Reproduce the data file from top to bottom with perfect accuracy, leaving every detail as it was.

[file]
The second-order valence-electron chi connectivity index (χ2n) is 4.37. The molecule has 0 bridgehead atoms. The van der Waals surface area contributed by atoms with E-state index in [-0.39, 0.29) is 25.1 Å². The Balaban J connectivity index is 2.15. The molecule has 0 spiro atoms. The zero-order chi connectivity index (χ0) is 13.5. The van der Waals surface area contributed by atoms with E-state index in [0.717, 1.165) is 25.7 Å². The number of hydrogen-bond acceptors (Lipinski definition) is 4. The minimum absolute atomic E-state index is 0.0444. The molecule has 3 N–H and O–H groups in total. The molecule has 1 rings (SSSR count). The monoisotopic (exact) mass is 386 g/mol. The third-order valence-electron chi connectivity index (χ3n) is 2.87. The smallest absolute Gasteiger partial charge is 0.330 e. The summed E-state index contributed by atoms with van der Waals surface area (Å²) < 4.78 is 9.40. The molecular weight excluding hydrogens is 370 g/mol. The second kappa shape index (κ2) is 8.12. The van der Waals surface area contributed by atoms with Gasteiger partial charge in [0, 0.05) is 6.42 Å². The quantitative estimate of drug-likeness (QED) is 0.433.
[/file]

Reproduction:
The second-order valence-electron chi connectivity index (χ2n) is 4.37. The molecule has 0 bridgehead atoms. The van der Waals surface area contributed by atoms with E-state index in [-0.39, 0.29) is 25.1 Å². The Balaban J connectivity index is 2.15. The molecule has 0 spiro atoms. The zero-order chi connectivity index (χ0) is 13.5. The van der Waals surface area contributed by atoms with E-state index in [0.717, 1.165) is 25.7 Å². The number of hydrogen-bond acceptors (Lipinski definition) is 4. The minimum absolute atomic E-state index is 0.0444. The molecule has 3 N–H and O–H groups in total. The molecule has 1 rings (SSSR count). The monoisotopic (exact) mass is 386 g/mol. The third-order valence-electron chi connectivity index (χ3n) is 2.87. The smallest absolute Gasteiger partial charge is 0.330 e. The summed E-state index contributed by atoms with van der Waals surface area (Å²) < 4.78 is 9.40. The molecular weight excluding hydrogens is 370 g/mol. The second kappa shape index (κ2) is 8.12. The van der Waals surface area contributed by atoms with Gasteiger partial charge in [0, 0.05) is 6.42 Å². The quantitative estimate of drug-likeness (QED) is 0.433.